NHIF staff get one-year grace period to reapply for jobs

The National Hospital Insurance Fund building in Nairobi. 

Photo credit: File | Nation Media Group

Employees of the National Health Insurance Fund (NHIF) have a one-year transition window before reapplying for jobs when the 57-year-old State agency is split into three outfits as part of planned reforms.

The Social Health Insurance Bill 2023, which seeks to disband NHIF and create a Social Health Authority to administer three funds, says in the transitional clauses that the Authority will take over all NHIF assets but only absorb its workers based on merit.

The NHIF workers willing to serve under the Social Health Authority that will be in charge of the primary healthcare, healthcare, and emergency, chronic, and critical illness funds will have to reapply.

National Assembly Majority Leader Kimani Ichung’wah said the NHIF staff will only serve for a transition period of one year before applying for jobs under the new outfit, others will be re-deployed and the rest allowed to retire voluntarily.

“I know there are fears when it comes to changes. People have been fearful including the staffers of NHIF that with the enactment of this Bill, they lose their jobs, I want to assure our hard-working staff at NHIF, so long as you have not engaged in corruption, [you are a] diligent worker, you shall not lose your job. No Kenyan will lose their job on account of a Bill being enacted,” Mr Ichung’wah said when he contributed to the debate on the Social Health Insurance Bill 2023 in Parliament.

“The reason you are asked to re-apply is so that the new organisation gets the best out of NHIF others can be re-deployed,” he added

Endebes MP Robert Pukose who is also the chairman of the Health committee, said they have agreed with the board to assess the NHIF workers and only retain those with the right skills.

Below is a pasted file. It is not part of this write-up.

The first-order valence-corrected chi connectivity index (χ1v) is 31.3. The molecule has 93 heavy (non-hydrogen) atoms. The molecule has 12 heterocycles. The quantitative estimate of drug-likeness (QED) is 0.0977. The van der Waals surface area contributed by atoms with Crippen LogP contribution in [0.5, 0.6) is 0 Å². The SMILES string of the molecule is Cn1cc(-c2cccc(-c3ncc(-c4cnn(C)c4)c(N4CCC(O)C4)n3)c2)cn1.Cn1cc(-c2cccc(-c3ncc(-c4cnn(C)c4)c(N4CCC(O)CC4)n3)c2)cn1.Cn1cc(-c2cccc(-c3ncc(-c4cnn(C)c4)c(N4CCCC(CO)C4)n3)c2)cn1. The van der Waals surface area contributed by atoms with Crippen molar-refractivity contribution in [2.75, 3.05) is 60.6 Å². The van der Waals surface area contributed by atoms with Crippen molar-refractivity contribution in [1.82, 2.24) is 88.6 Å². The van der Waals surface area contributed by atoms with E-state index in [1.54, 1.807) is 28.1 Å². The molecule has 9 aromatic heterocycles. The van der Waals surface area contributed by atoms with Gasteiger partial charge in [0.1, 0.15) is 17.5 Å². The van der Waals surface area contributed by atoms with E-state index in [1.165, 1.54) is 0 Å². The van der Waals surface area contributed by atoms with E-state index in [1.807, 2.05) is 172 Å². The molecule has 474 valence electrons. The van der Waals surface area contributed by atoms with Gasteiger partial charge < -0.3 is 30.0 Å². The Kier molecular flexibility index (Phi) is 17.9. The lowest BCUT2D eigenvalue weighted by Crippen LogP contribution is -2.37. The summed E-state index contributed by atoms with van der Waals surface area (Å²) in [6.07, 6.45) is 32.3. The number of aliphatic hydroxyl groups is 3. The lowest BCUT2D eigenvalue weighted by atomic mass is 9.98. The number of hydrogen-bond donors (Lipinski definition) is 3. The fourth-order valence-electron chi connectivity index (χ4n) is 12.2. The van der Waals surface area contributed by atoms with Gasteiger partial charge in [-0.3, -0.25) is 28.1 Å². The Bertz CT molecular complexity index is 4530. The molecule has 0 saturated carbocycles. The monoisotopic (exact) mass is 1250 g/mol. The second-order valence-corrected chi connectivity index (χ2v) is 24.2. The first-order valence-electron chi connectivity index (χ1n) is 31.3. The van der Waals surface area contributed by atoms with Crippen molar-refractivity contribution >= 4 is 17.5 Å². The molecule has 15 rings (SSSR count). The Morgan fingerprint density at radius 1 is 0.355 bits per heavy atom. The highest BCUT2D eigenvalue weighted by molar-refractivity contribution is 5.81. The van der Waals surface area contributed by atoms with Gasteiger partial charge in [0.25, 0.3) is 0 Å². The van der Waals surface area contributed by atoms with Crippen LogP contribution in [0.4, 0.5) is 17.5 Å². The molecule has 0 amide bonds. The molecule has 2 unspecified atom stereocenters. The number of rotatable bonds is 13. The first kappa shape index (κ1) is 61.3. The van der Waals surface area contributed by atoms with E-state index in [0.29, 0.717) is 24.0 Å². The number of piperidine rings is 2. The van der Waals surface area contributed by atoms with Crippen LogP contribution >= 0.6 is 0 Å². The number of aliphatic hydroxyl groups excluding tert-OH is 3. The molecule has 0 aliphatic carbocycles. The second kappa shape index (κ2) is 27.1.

“If there is a mismatch, for instance, if you are a geologist, what are you doing at NHIF? You should be taken to the geology department in the Ministry of Public Works to offer your services there, you can’t be at NHIF,” he said.

“We have people in NHIF who have been involved in corruption activities, especially in areas of procurement. Why should they still be there? We want to ensure that this new NHIF can offer services,” he added.

Kilifi North MP Owen Baya said there has been a lot of lobbying by the current NHIF staff who are seeking to be retained in the new body.

However, Mr Baya explained that it will not make any sense if the government is reforming NHIF but moves with everything, including the staff to the new outfit.

“How do you reform an organisation by taking up everything that was on the other side; changing the name, and saying you have reformed? This is the time to separate chaff from the wheat,” Mr Baya said.

"Those that have been the bad eggs at NHIF can’t join the new organisation but I want to see fairness so that those that have done well continue to do well in the new organisation while those that haven’t done well to pave the way for others,” he added.

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